Climate change is a defining feature of modern life, and the issue is now even spanning party lines.
The past few months have seen key policy changes that begin to address the effects of climate change. After the release of the U.S. Global Change Research Program’s Fourth National Climate Assessment, it is clear that if we do not address climate change now, the future will become a lot more expensive for all of us. This is prompting cooperation between Republicans and Democrats across Arizona and the U.S.
I work for Arizona Wildlife Federation, a statewide conservation and sportsmen non-profit. We partner with many conservative hunting groups. Yet, they have specifically asked us to address climate change because they see its effects on the wildlife and habitat they rely on. In Arizona, climate change is becoming more and more visible, and is affecting the shared interests of people from differing political backgrounds.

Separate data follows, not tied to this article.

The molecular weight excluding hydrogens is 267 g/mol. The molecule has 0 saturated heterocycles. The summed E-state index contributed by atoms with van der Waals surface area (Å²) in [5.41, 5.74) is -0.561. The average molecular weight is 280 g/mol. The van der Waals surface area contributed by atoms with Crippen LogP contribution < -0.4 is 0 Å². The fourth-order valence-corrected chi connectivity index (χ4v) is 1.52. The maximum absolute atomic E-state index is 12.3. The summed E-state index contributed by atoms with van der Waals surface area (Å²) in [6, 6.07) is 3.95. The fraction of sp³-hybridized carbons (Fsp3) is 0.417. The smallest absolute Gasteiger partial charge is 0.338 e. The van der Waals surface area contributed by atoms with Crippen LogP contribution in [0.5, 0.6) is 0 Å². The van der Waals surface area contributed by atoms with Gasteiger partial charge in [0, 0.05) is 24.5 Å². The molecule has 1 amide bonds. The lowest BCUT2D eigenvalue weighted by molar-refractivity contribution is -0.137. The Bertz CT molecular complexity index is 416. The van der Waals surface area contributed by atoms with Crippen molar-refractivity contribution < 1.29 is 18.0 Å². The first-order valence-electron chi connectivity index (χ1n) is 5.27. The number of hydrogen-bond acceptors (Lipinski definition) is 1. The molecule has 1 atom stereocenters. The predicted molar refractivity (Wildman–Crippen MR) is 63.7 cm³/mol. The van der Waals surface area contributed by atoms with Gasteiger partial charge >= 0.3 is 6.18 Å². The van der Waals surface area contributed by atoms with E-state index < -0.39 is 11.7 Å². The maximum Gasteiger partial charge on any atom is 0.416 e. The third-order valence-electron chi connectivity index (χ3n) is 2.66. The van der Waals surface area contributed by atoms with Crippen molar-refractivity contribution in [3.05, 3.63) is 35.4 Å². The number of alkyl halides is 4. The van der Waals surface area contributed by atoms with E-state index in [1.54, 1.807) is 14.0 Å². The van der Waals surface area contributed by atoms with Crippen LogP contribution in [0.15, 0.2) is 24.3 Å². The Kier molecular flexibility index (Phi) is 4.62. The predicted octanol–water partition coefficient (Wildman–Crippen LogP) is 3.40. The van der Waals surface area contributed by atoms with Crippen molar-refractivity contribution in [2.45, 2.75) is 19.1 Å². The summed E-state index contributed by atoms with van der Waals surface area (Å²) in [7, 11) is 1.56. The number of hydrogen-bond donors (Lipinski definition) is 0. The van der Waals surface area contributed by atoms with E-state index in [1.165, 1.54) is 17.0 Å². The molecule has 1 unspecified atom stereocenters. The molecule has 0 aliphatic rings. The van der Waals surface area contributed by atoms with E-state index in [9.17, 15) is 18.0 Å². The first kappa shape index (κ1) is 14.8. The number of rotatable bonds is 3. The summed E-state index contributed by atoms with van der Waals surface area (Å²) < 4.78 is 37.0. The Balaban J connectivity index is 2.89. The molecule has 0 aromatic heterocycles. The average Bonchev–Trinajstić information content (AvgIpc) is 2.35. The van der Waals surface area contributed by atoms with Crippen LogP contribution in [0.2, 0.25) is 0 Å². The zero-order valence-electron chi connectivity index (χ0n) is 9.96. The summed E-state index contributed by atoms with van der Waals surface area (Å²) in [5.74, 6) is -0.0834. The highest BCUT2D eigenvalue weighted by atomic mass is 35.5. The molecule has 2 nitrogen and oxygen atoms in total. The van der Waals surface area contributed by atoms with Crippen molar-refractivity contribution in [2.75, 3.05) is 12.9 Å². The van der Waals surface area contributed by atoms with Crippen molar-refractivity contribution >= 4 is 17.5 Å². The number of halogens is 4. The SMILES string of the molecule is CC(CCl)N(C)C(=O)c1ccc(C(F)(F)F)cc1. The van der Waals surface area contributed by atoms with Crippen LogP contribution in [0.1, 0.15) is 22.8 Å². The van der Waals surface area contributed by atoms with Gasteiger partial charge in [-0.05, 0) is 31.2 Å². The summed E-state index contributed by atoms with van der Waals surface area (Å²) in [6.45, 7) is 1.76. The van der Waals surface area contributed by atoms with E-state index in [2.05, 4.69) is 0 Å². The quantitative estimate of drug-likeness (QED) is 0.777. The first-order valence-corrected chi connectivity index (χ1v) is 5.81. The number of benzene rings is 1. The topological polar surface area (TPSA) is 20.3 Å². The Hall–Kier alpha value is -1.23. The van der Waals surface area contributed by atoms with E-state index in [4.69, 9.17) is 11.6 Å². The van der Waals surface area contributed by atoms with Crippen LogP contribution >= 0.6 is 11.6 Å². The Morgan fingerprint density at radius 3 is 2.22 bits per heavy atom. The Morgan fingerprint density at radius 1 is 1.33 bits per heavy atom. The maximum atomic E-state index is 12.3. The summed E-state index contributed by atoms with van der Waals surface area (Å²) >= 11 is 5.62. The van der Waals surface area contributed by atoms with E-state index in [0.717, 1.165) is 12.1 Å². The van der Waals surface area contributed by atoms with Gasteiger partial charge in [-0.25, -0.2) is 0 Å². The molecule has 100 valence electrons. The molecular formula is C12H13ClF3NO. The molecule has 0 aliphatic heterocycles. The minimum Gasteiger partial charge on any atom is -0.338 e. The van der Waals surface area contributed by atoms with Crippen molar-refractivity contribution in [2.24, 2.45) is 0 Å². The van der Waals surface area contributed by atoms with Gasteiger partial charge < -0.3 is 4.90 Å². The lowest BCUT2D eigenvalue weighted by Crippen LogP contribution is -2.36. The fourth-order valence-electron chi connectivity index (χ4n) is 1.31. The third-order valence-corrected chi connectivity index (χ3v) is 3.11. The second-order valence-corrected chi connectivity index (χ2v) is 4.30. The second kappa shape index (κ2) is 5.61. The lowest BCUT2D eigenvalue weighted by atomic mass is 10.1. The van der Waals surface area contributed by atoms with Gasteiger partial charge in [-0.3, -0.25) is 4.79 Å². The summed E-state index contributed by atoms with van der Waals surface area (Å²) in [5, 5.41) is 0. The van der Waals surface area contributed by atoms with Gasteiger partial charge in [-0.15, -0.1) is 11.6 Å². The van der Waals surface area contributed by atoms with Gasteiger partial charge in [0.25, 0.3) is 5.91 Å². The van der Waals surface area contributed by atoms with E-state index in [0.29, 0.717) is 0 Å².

There is significant bipartisan support of climate legislation and practical market based solutions. Both parties support developing responsible energy, storing and sequestering more carbon on natural and working lands, maintaining existing greenhouse gas limits for power plants, vehicles, and oil and gas facilities, and setting an economy wide price on carbon pollution. Our partners in wildlife conservation across the political spectrum agree: if there was ever a time to act on climate, it is now.